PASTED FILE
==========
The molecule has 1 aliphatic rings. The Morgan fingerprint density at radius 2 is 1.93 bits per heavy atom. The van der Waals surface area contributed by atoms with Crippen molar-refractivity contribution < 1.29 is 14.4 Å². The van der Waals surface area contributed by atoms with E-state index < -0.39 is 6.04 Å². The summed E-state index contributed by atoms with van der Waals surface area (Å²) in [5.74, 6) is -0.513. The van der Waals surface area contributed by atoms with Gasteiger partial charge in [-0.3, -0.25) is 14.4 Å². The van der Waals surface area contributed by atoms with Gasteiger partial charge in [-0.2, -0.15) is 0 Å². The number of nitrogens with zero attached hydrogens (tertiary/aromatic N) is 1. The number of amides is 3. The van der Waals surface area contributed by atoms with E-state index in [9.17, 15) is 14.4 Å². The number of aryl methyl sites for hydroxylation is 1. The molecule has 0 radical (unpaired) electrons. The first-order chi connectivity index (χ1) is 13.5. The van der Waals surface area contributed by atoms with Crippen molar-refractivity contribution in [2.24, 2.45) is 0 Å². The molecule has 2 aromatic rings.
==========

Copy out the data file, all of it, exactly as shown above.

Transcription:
The molecule has 1 aliphatic rings. The Morgan fingerprint density at radius 2 is 1.93 bits per heavy atom. The van der Waals surface area contributed by atoms with Crippen molar-refractivity contribution < 1.29 is 14.4 Å². The van der Waals surface area contributed by atoms with E-state index < -0.39 is 6.04 Å². The summed E-state index contributed by atoms with van der Waals surface area (Å²) in [5.74, 6) is -0.513. The van der Waals surface area contributed by atoms with Gasteiger partial charge in [-0.3, -0.25) is 14.4 Å². The van der Waals surface area contributed by atoms with Gasteiger partial charge in [-0.2, -0.15) is 0 Å². The number of nitrogens with zero attached hydrogens (tertiary/aromatic N) is 1. The number of amides is 3. The van der Waals surface area contributed by atoms with E-state index in [9.17, 15) is 14.4 Å². The number of aryl methyl sites for hydroxylation is 1. The molecule has 0 radical (unpaired) electrons. The first-order chi connectivity index (χ1) is 13.5. The van der Waals surface area contributed by atoms with Crippen molar-refractivity contribution in [2.24, 2.45) is 0 Å². The molecule has 2 aromatic rings.